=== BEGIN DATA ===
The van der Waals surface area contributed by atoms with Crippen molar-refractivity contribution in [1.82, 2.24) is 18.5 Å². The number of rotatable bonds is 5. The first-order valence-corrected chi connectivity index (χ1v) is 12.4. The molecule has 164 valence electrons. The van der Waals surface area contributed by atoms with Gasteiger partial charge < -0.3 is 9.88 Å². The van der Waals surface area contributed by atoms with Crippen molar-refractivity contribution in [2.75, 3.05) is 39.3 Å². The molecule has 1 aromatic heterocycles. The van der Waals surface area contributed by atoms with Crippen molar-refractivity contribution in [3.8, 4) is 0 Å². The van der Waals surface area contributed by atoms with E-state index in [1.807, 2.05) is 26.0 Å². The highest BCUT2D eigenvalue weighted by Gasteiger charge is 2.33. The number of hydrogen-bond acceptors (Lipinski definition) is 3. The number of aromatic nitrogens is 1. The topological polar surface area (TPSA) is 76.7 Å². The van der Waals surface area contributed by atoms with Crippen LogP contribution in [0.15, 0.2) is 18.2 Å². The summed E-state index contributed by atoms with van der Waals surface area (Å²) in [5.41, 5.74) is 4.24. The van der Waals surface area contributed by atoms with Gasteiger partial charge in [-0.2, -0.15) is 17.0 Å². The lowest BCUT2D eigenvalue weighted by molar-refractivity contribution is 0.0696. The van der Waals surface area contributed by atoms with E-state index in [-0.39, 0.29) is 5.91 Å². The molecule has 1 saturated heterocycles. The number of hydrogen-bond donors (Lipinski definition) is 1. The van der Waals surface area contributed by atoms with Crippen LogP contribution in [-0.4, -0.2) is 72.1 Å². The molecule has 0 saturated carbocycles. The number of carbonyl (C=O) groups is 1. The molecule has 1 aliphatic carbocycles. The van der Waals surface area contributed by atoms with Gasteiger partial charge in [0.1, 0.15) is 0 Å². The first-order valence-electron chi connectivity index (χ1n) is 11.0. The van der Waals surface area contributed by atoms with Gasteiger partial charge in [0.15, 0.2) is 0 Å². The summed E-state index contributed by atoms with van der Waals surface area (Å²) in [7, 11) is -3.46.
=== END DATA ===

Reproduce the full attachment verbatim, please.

The van der Waals surface area contributed by atoms with Crippen molar-refractivity contribution in [1.82, 2.24) is 18.5 Å². The number of rotatable bonds is 5. The first-order valence-corrected chi connectivity index (χ1v) is 12.4. The molecule has 164 valence electrons. The van der Waals surface area contributed by atoms with Gasteiger partial charge < -0.3 is 9.88 Å². The van der Waals surface area contributed by atoms with Crippen molar-refractivity contribution in [2.75, 3.05) is 39.3 Å². The molecule has 1 aromatic heterocycles. The van der Waals surface area contributed by atoms with Crippen molar-refractivity contribution in [3.8, 4) is 0 Å². The van der Waals surface area contributed by atoms with E-state index in [1.807, 2.05) is 26.0 Å². The highest BCUT2D eigenvalue weighted by Gasteiger charge is 2.33. The number of hydrogen-bond acceptors (Lipinski definition) is 3. The number of aromatic nitrogens is 1. The topological polar surface area (TPSA) is 76.7 Å². The van der Waals surface area contributed by atoms with Crippen LogP contribution in [0.15, 0.2) is 18.2 Å². The summed E-state index contributed by atoms with van der Waals surface area (Å²) in [5.41, 5.74) is 4.24. The van der Waals surface area contributed by atoms with Gasteiger partial charge in [-0.2, -0.15) is 17.0 Å². The lowest BCUT2D eigenvalue weighted by molar-refractivity contribution is 0.0696. The van der Waals surface area contributed by atoms with E-state index in [-0.39, 0.29) is 5.91 Å². The molecule has 1 saturated heterocycles. The number of hydrogen-bond donors (Lipinski definition) is 1. The van der Waals surface area contributed by atoms with Crippen LogP contribution in [-0.4, -0.2) is 72.1 Å². The molecule has 0 saturated carbocycles. The number of carbonyl (C=O) groups is 1. The molecule has 1 aliphatic carbocycles. The van der Waals surface area contributed by atoms with Gasteiger partial charge in [0.1, 0.15) is 0 Å². The first-order valence-electron chi connectivity index (χ1n) is 11.0. The van der Waals surface area contributed by atoms with Gasteiger partial charge in [0.15, 0.2) is 0 Å². The summed E-state index contributed by atoms with van der Waals surface area (Å²) in [7, 11) is -3.46.